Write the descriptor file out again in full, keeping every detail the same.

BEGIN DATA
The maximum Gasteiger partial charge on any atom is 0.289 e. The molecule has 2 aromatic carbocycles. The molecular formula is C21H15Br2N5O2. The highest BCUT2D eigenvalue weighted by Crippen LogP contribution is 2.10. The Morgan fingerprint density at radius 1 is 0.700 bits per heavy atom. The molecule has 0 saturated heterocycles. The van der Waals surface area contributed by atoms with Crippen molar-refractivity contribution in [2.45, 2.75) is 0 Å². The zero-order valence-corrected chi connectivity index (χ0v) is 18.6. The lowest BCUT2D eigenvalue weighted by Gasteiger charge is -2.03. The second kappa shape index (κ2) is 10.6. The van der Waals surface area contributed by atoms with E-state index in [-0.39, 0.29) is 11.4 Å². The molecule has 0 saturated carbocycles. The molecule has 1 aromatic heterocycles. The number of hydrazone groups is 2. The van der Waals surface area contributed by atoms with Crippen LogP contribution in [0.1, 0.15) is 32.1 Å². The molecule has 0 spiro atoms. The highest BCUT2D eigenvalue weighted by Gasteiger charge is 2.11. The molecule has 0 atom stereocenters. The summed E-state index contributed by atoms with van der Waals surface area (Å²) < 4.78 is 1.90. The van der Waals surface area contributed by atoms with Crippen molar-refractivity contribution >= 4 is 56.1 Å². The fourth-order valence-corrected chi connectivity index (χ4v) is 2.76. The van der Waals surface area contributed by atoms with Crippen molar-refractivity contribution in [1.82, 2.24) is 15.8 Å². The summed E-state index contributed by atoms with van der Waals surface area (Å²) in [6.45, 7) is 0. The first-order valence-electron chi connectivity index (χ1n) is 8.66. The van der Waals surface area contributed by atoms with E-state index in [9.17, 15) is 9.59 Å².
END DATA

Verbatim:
The maximum Gasteiger partial charge on any atom is 0.289 e. The molecule has 2 aromatic carbocycles. The molecular formula is C21H15Br2N5O2. The highest BCUT2D eigenvalue weighted by Crippen LogP contribution is 2.10. The Morgan fingerprint density at radius 1 is 0.700 bits per heavy atom. The molecule has 0 saturated heterocycles. The van der Waals surface area contributed by atoms with Crippen molar-refractivity contribution in [2.45, 2.75) is 0 Å². The zero-order valence-corrected chi connectivity index (χ0v) is 18.6. The lowest BCUT2D eigenvalue weighted by Gasteiger charge is -2.03. The second kappa shape index (κ2) is 10.6. The van der Waals surface area contributed by atoms with E-state index in [-0.39, 0.29) is 11.4 Å². The molecule has 0 saturated carbocycles. The molecule has 1 aromatic heterocycles. The number of hydrazone groups is 2. The van der Waals surface area contributed by atoms with Crippen LogP contribution in [0.1, 0.15) is 32.1 Å². The molecule has 0 spiro atoms. The highest BCUT2D eigenvalue weighted by Gasteiger charge is 2.11. The molecule has 0 atom stereocenters. The summed E-state index contributed by atoms with van der Waals surface area (Å²) < 4.78 is 1.90. The van der Waals surface area contributed by atoms with Crippen molar-refractivity contribution >= 4 is 56.1 Å². The fourth-order valence-corrected chi connectivity index (χ4v) is 2.76. The van der Waals surface area contributed by atoms with Crippen molar-refractivity contribution in [1.82, 2.24) is 15.8 Å². The summed E-state index contributed by atoms with van der Waals surface area (Å²) in [6.45, 7) is 0. The first-order valence-electron chi connectivity index (χ1n) is 8.66. The van der Waals surface area contributed by atoms with E-state index in [9.17, 15) is 9.59 Å².